With the highest energy-efficiency standards yet promulgated, the experience of the company building your new home matters more than ever before
According to Ron Wesche of T&G Builders, Worcester County once again demonstrated its reputation as a forward-thinking community by being among the first counties in the United States to embrace the residential guidelines of the 2012 International Energy Conservation Code (IECC) in their entirety. The most stringent residential building codes yet promulgated, these changes are likely to be a cause of frustration for many as they go through the learning curve, but not for T&G, which has already completed many such homes.
“In the early 90s, T&G was one of the original Energy Star-certified builders for this area,” said Ron Wesche, T&G’s sales manager, “so making the transition to even higher standards hasn’t been an issue for us. On the contrary, we welcome the new codes; it’s good for the individual homeowner and for the environment as a whole.”
Adopted by the county in July 2012, the IECC residential codes go far beyond what builders and homeowners had become accustomed to with Energy Star. One such change for T&G was to make all homes a two-by-six exterior wall construction. It was the most practical and desired method to obtain the new, higher R-values required. (Code does not require two-by-sixes, just the higher R-value.)
“The two-by-sixes not only provide greater structural integrity,” Wesche advised, “the larger cavity allows owners the option to exceed county insulation requirements, whether using foam, standard insulation or another application.
Wesche added that the new code requires an independent agency to perform a blower door test on each newly constructed home, to measure unconditioned air infiltration into the structure and test duct-work air-tightness, as well as minimize air leakage of conditioned air in the home. The end result is a home with less than 4% air leakage and a homeowner that gets the most from every dollar spent on energy to maintain their home at the comfort level they desire.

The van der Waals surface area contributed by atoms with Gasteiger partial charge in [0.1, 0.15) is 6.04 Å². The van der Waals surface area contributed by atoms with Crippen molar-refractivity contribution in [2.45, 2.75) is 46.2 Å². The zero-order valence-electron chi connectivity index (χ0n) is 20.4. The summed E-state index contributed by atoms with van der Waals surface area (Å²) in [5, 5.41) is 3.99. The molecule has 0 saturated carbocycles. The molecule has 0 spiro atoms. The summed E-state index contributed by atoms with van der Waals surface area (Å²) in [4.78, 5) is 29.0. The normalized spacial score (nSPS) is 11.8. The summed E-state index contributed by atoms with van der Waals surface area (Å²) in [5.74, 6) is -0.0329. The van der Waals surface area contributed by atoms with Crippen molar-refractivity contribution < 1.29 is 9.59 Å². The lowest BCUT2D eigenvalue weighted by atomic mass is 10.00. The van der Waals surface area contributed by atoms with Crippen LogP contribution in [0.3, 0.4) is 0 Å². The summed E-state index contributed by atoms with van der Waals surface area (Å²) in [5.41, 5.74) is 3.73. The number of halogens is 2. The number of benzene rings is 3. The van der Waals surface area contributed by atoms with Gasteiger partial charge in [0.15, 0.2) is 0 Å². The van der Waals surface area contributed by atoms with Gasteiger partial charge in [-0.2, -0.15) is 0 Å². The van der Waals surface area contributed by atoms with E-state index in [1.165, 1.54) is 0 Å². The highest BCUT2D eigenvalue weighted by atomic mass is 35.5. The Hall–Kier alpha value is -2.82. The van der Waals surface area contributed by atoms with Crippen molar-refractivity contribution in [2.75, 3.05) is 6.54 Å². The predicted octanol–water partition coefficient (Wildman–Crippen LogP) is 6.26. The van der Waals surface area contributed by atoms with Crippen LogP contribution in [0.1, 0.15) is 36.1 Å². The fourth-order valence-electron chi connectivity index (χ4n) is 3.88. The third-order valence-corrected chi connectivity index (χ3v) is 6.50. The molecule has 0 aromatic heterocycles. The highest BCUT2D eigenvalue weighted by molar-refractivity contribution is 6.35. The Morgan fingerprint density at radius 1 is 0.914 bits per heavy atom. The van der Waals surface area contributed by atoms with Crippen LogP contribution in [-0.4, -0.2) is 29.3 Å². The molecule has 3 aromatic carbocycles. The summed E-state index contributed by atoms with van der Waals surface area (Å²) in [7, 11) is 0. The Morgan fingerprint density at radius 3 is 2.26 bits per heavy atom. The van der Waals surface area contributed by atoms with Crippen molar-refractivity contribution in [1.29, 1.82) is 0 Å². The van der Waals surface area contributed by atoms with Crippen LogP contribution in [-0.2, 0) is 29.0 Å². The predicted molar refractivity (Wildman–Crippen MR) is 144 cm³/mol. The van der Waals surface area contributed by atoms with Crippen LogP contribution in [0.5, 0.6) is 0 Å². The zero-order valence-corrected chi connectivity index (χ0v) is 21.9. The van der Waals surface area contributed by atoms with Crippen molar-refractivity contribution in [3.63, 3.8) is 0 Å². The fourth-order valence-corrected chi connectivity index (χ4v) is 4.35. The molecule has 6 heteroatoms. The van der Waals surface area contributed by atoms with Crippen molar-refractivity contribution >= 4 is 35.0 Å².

“New houses also must incorporate a make-up air system in order for the home to breathe,” Wesche said, “with no more
than three air exchanges occurring per day.”
How much are these new rules going to affect the construction costs of new homes? Not much, according to Wesche, who said that for firms like T&G, which were Energy Star compliant, the additional costs should be less than 2% on average, though builders who weren’t with the Energy Star program will likely experience cost increases in excess of that.
“At the end of the day, this is actually good news all around,” Wesche said. “First, the entire burden of compliance is on the shoulders of the builder; there will be no compliance responsibility on the part of the homeowner. Second, these homes are going to reduce energy consumption by the owners and by the community at large, all of which helps mitigate the escalating cost of heating, air-conditioning and energy consumption in general. It also reduces our dependency on foreign energy sources, which is important economically, politically and environmentally, in terms of the effects of global warming.
“Not to be overlooked either is that these homes will not only increase in value more than noncompliant homes in the area,” Wesche continued, “buyers may also expect them to be more comfortable, healthier and more durable than their noncompliant counterparts.”
Wesche concluded by suggesting residents explore the tax credits and/or rebates available by various government agencies for the use of energy-efficient products such as geothermal and solar heating, as well as high-efficiency heat pumps. As local
experts when it comes to the construction of state-of-the-art energy-efficient homes, T&G encourages those who have questions about the new codes or who may be contemplating building a new home in Worcester County to give them a call.
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